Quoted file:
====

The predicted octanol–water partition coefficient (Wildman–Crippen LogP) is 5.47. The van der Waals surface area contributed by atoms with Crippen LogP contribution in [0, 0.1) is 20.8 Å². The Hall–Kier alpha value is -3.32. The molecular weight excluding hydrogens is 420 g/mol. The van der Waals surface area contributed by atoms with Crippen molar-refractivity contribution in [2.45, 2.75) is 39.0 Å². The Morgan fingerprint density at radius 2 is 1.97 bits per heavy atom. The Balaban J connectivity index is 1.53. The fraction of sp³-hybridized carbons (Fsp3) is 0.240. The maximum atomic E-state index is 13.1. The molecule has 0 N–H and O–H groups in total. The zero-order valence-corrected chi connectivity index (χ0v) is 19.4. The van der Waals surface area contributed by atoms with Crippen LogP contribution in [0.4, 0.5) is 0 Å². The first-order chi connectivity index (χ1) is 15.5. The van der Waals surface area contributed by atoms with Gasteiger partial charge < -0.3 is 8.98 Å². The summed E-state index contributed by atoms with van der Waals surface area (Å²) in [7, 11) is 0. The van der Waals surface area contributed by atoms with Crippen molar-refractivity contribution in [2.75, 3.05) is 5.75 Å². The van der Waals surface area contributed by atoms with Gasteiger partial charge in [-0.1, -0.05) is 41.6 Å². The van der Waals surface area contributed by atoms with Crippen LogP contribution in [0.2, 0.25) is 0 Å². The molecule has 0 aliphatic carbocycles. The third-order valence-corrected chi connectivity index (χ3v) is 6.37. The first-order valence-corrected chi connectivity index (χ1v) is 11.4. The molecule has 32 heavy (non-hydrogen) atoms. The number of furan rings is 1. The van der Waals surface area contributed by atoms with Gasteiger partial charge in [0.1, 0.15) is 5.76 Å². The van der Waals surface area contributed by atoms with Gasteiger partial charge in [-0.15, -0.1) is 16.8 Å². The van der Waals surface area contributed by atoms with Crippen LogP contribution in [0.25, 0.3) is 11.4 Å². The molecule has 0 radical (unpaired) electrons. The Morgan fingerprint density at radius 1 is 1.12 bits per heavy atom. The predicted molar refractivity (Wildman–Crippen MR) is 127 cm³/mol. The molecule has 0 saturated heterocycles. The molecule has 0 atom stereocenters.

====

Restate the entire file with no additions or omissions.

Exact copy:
The predicted octanol–water partition coefficient (Wildman–Crippen LogP) is 5.47. The van der Waals surface area contributed by atoms with Crippen LogP contribution in [0, 0.1) is 20.8 Å². The Hall–Kier alpha value is -3.32. The molecular weight excluding hydrogens is 420 g/mol. The van der Waals surface area contributed by atoms with Crippen molar-refractivity contribution in [2.45, 2.75) is 39.0 Å². The Morgan fingerprint density at radius 2 is 1.97 bits per heavy atom. The Balaban J connectivity index is 1.53. The fraction of sp³-hybridized carbons (Fsp3) is 0.240. The maximum atomic E-state index is 13.1. The molecule has 0 N–H and O–H groups in total. The zero-order valence-corrected chi connectivity index (χ0v) is 19.4. The van der Waals surface area contributed by atoms with Crippen LogP contribution in [0.4, 0.5) is 0 Å². The first-order chi connectivity index (χ1) is 15.5. The van der Waals surface area contributed by atoms with Gasteiger partial charge < -0.3 is 8.98 Å². The summed E-state index contributed by atoms with van der Waals surface area (Å²) in [7, 11) is 0. The van der Waals surface area contributed by atoms with Crippen molar-refractivity contribution in [2.75, 3.05) is 5.75 Å². The van der Waals surface area contributed by atoms with Gasteiger partial charge in [-0.1, -0.05) is 41.6 Å². The van der Waals surface area contributed by atoms with Crippen LogP contribution in [0.2, 0.25) is 0 Å². The molecule has 0 aliphatic carbocycles. The third-order valence-corrected chi connectivity index (χ3v) is 6.37. The first-order valence-corrected chi connectivity index (χ1v) is 11.4. The molecule has 32 heavy (non-hydrogen) atoms. The number of furan rings is 1. The van der Waals surface area contributed by atoms with Gasteiger partial charge in [0.1, 0.15) is 5.76 Å². The van der Waals surface area contributed by atoms with Gasteiger partial charge in [-0.15, -0.1) is 16.8 Å². The van der Waals surface area contributed by atoms with Crippen LogP contribution in [0.25, 0.3) is 11.4 Å². The molecule has 0 radical (unpaired) electrons. The Morgan fingerprint density at radius 1 is 1.12 bits per heavy atom. The predicted molar refractivity (Wildman–Crippen MR) is 127 cm³/mol. The molecule has 0 saturated heterocycles. The molecule has 0 atom stereocenters.